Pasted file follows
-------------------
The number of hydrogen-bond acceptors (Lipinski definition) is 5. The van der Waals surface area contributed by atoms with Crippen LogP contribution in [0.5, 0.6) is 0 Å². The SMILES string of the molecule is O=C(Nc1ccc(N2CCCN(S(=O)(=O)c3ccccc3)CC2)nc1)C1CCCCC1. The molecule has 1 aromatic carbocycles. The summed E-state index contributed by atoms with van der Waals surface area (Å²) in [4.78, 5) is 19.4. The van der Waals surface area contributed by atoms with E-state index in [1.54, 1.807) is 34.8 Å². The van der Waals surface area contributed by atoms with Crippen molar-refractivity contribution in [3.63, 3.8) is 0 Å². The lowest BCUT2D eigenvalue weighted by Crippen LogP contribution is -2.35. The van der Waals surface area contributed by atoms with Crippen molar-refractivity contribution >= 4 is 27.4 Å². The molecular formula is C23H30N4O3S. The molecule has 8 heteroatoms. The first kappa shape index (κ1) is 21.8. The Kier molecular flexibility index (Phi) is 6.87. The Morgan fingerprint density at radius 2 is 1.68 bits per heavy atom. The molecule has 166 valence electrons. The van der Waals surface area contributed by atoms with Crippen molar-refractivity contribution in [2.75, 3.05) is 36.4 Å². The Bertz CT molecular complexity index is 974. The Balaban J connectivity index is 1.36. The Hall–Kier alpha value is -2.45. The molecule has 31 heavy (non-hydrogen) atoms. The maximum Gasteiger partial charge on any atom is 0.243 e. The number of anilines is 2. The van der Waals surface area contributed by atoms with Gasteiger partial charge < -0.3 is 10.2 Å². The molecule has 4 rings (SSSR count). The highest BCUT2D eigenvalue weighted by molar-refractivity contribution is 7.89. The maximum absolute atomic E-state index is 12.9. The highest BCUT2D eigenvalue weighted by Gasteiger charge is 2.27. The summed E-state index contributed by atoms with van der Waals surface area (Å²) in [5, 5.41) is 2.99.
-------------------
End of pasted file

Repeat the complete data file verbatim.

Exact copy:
The number of hydrogen-bond acceptors (Lipinski definition) is 5. The van der Waals surface area contributed by atoms with Crippen LogP contribution in [0.5, 0.6) is 0 Å². The SMILES string of the molecule is O=C(Nc1ccc(N2CCCN(S(=O)(=O)c3ccccc3)CC2)nc1)C1CCCCC1. The molecule has 1 aromatic carbocycles. The summed E-state index contributed by atoms with van der Waals surface area (Å²) in [4.78, 5) is 19.4. The van der Waals surface area contributed by atoms with E-state index in [1.54, 1.807) is 34.8 Å². The van der Waals surface area contributed by atoms with Crippen molar-refractivity contribution in [3.63, 3.8) is 0 Å². The lowest BCUT2D eigenvalue weighted by Crippen LogP contribution is -2.35. The van der Waals surface area contributed by atoms with Crippen molar-refractivity contribution >= 4 is 27.4 Å². The molecular formula is C23H30N4O3S. The molecule has 8 heteroatoms. The first kappa shape index (κ1) is 21.8. The Kier molecular flexibility index (Phi) is 6.87. The Morgan fingerprint density at radius 2 is 1.68 bits per heavy atom. The molecule has 166 valence electrons. The van der Waals surface area contributed by atoms with Crippen molar-refractivity contribution in [2.75, 3.05) is 36.4 Å². The Bertz CT molecular complexity index is 974. The Balaban J connectivity index is 1.36. The Hall–Kier alpha value is -2.45. The molecule has 31 heavy (non-hydrogen) atoms. The maximum Gasteiger partial charge on any atom is 0.243 e. The number of anilines is 2. The van der Waals surface area contributed by atoms with Gasteiger partial charge < -0.3 is 10.2 Å². The molecule has 4 rings (SSSR count). The highest BCUT2D eigenvalue weighted by molar-refractivity contribution is 7.89. The maximum absolute atomic E-state index is 12.9. The highest BCUT2D eigenvalue weighted by Gasteiger charge is 2.27. The summed E-state index contributed by atoms with van der Waals surface area (Å²) in [5, 5.41) is 2.99.